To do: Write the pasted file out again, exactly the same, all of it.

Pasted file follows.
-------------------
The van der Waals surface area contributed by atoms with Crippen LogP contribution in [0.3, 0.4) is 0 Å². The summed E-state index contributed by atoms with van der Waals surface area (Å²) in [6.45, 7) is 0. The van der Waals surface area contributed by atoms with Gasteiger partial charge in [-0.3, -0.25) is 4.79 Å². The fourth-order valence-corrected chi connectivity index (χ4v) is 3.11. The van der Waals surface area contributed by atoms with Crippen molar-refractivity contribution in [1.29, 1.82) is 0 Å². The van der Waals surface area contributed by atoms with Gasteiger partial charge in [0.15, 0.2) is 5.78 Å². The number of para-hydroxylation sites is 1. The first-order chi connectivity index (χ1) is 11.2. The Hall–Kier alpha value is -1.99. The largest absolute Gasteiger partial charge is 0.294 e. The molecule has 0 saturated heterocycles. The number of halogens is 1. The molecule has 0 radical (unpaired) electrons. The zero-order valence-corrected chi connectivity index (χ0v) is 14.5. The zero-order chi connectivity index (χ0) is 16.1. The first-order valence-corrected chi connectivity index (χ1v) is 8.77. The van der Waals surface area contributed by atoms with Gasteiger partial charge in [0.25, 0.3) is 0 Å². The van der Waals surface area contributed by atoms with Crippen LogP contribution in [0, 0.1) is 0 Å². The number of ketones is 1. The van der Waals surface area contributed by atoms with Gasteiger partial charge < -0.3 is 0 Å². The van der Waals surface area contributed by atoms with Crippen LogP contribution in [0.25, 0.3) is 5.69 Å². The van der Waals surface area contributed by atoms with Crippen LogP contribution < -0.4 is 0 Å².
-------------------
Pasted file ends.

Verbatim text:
The van der Waals surface area contributed by atoms with Crippen LogP contribution in [0.3, 0.4) is 0 Å². The summed E-state index contributed by atoms with van der Waals surface area (Å²) in [6.45, 7) is 0. The van der Waals surface area contributed by atoms with Gasteiger partial charge in [-0.3, -0.25) is 4.79 Å². The fourth-order valence-corrected chi connectivity index (χ4v) is 3.11. The van der Waals surface area contributed by atoms with Crippen molar-refractivity contribution in [1.29, 1.82) is 0 Å². The van der Waals surface area contributed by atoms with Gasteiger partial charge in [0.15, 0.2) is 5.78 Å². The number of para-hydroxylation sites is 1. The first-order chi connectivity index (χ1) is 11.2. The Hall–Kier alpha value is -1.99. The largest absolute Gasteiger partial charge is 0.294 e. The molecule has 0 saturated heterocycles. The number of halogens is 1. The molecule has 0 radical (unpaired) electrons. The zero-order valence-corrected chi connectivity index (χ0v) is 14.5. The zero-order chi connectivity index (χ0) is 16.1. The first-order valence-corrected chi connectivity index (χ1v) is 8.77. The van der Waals surface area contributed by atoms with Gasteiger partial charge in [0.25, 0.3) is 0 Å². The van der Waals surface area contributed by atoms with Crippen LogP contribution in [0, 0.1) is 0 Å². The number of ketones is 1. The van der Waals surface area contributed by atoms with Gasteiger partial charge < -0.3 is 0 Å². The van der Waals surface area contributed by atoms with Crippen LogP contribution in [0.25, 0.3) is 5.69 Å². The van der Waals surface area contributed by atoms with Crippen LogP contribution < -0.4 is 0 Å².